A Cornwall councillor has admitted she “fist bumped the air” when she saw that someone had destroyed a 30mph speed camera on one of Truro’s busiest roads.

Dulcie Tudor, independent councillor for the Threemilestone and Chacewater division on the outskirts of the city, made the comment after the camera on Tregolls Road was attacked by a vandal in the early hours of Wednesday, January 3. A camera on the A39 at Perranarworthal was also chopped down.

It is the fifth spate of speed camera attacks in Cornwall in recent months with each one being cut down under cover of darkness. It was the second time the Perranarworthal camera has been targeted. The other acts of destruction all took place between Helston and Truro, except for one near Gunnislake.

Ms Tudor took to her councillor page on Facebook to share her glee, saying: “I know it’s wrong, especially as I’m continually being asked by residents to have speed cameras installed, but I fist bumped the air when I saw that someone had cut down the Tregolls Rd speed camera.

“I’m not denying the speed should be brought down to 30mph on that stretch of road BUT there is not nearly enough adequate signage to let drivers know what speed they should be driving to stay within the law. I’ve been caught out by the ‘yellow monster’ as have family and friends. None of us are boy racers and we all thought we were driving at the correct speed.

“If it goes back up, as it surely will, I will be lobbying Truro City Council to improve the 30mph signage. It won’t be difficult. It’s almost as if they’re trying to catch you out!”

Speaking after her post was published, Cllr Tudor told us: “I’m not saying it shouldn’t be 30mph, it’s just that it should be signposted better to make people aware that it’s 30mph. It feels sneaky.”

All of the comments under her post agreed with Cllr Tudor’s sentiments:

“A traffic lighted pedestrian crossing would have been sufficient. I guess half a million pounds in three months is hard to turn down though. Money is money.”

“Very well said, I was also caught, first time in over 30 years driving. Bigger signs would do the trick. But wouldn’t bring in revenue.”

“Agreed. I was prosecuted for speeding there at two minutes past midnight. Had no idea it was 30.”

“I’ve been caught out there doing a detour due to an accident on the A30 at 6am in the morning. First motoring offence since passing my test in December 1976 (47 years).”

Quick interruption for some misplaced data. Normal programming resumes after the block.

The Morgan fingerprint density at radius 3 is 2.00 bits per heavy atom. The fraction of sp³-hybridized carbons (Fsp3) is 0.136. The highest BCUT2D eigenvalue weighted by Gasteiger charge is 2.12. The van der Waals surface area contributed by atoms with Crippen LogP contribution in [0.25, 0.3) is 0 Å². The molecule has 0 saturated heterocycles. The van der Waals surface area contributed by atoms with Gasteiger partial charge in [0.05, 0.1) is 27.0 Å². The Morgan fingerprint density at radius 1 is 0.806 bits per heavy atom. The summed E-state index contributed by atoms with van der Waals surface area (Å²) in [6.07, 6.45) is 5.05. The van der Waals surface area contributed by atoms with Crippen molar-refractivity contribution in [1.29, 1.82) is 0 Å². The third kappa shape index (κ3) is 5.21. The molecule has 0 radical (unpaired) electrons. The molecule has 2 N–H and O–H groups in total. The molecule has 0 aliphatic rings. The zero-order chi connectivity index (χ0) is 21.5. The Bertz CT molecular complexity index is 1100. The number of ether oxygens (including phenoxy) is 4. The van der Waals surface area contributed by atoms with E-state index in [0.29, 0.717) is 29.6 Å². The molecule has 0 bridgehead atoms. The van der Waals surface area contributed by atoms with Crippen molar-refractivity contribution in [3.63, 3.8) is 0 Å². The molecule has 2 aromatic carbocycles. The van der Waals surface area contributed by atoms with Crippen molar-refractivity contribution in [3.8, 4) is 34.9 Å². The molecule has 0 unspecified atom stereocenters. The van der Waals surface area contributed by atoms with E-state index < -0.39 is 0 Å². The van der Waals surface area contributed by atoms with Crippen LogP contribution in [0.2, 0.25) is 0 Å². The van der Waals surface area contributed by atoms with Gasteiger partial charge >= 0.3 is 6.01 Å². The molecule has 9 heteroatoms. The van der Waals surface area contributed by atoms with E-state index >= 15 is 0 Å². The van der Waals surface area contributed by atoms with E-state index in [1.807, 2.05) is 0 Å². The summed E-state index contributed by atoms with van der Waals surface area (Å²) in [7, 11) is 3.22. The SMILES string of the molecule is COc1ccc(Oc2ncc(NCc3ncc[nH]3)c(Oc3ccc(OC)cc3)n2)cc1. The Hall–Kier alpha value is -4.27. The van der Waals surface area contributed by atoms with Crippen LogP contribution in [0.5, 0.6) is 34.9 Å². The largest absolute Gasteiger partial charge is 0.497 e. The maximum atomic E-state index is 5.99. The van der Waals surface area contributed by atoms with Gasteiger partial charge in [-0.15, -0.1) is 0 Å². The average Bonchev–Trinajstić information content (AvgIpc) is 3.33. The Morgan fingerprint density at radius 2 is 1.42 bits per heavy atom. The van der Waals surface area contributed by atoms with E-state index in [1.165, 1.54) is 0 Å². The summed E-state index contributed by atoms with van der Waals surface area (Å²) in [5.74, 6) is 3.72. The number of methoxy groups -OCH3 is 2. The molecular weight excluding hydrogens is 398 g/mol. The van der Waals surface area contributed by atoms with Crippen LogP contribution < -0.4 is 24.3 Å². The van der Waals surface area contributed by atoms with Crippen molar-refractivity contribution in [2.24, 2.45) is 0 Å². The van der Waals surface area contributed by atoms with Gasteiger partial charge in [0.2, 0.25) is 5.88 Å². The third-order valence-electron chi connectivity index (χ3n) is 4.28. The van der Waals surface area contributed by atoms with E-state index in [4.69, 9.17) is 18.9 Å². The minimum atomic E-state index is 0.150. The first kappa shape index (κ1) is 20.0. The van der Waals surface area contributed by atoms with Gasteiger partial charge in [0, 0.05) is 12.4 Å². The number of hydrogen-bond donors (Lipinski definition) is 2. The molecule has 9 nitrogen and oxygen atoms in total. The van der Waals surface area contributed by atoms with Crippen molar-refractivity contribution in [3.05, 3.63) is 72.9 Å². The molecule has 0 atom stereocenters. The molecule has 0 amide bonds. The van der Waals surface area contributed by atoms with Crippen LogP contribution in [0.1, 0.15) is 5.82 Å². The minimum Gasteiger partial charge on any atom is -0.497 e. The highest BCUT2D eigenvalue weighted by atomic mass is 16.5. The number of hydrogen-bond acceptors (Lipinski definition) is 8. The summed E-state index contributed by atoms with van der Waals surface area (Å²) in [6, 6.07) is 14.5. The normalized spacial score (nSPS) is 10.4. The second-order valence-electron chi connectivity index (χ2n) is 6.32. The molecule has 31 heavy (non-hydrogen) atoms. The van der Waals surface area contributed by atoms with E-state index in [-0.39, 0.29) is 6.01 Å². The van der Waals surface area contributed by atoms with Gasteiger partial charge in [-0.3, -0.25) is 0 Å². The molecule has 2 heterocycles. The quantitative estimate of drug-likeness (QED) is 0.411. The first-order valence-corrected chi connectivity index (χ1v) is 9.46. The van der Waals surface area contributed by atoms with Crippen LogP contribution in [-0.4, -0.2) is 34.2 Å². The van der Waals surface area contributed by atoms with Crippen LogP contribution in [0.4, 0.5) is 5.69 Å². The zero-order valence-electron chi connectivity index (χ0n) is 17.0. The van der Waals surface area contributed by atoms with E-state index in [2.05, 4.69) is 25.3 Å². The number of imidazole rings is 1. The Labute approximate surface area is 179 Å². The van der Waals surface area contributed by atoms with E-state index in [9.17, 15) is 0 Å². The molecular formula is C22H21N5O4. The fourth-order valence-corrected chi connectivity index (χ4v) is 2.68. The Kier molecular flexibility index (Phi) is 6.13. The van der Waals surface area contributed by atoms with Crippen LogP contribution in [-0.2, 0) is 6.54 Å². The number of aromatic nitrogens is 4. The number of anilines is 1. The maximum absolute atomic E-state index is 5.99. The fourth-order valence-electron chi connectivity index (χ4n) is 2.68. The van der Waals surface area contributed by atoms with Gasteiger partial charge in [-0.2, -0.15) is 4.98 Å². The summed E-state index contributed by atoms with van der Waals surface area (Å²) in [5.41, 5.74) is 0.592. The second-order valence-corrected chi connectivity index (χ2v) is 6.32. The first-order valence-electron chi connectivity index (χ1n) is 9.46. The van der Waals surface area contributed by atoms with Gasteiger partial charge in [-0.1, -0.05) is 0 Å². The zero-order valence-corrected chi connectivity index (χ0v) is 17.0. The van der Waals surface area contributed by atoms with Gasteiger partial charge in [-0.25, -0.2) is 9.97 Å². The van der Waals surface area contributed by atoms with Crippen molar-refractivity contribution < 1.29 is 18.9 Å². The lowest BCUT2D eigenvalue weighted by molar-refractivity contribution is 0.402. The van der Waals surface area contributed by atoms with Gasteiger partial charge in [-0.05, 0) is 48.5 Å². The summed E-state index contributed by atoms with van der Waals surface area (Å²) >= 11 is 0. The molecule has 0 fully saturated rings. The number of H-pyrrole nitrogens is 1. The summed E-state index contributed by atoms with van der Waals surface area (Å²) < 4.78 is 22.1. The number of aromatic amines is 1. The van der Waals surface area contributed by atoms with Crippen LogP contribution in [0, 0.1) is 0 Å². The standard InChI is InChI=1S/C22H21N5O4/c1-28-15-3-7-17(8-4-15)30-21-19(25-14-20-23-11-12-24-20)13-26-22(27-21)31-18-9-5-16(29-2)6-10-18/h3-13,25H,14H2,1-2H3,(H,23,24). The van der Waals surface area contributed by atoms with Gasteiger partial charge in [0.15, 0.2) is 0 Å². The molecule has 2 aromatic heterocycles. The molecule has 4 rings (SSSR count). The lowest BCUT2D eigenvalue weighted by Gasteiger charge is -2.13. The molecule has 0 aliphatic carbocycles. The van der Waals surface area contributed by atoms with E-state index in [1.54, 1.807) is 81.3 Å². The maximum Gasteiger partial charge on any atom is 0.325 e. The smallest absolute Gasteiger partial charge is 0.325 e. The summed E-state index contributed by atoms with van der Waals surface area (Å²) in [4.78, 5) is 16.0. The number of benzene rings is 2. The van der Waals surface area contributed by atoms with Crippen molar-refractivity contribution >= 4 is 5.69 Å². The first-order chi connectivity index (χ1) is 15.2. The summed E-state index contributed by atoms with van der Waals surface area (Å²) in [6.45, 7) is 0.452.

“I too know people who have been caught by this monster. Some doing vital services that need a licence. It needs to come down permanently and the road restored to a 40. If the Richard Lander and Truro College kids can cross a 40mph so can the those crossing here. Just need a pedestrian crossing putting in at the lights not a money maker which is all this camera is.”

“Hear hear. It’s so wrong. A flashing sign informing of our speed before the camera would work and also save lives as it’s proactive not reactive. But oh yeah I forgot … wouldn’t make any money. Hang your heads in SHAME whoever is in charge of this farce.”

One Truro resident jokingly asked Cllr Tudor: “Where were you on the morning of the 3rd at 3am?”

However, not everyone agreed with the councillor’s sentiments. “So not only do you fist bump people taking the law into their own hands, but then you repeat the conspiracy theory that the council only puts up speed cameras for the money. Thought you were better than populism,” stated another commenter.

Devon and Cornwall Police and Cornwall Council have now put out a joint statement in which they state their determination to catch those responsible and replace the cameras as quickly as possible. They also warned that the cost of replacing them will be footed by the taxpayer.

It reads: “We are really disappointed to see yet more mindless vandalism targeted at safety cameras in Cornwall. These devices were installed at the wishes of the community to improve road safety in areas which had previously experienced high speeds and several serious and fatal collisions.

“While these cameras are inactive, these communities no longer have the protection they were once afforded, which is really saddening. The cost of replacing these cameras is also a burden which has to be footed by the taxpayer, making these attacks all the more bizarre.

“Devon and Cornwall Police are working with Cornwall Council and the communities involved to replace the cameras as quickly as possible and identify those who have carried out this vandalism.”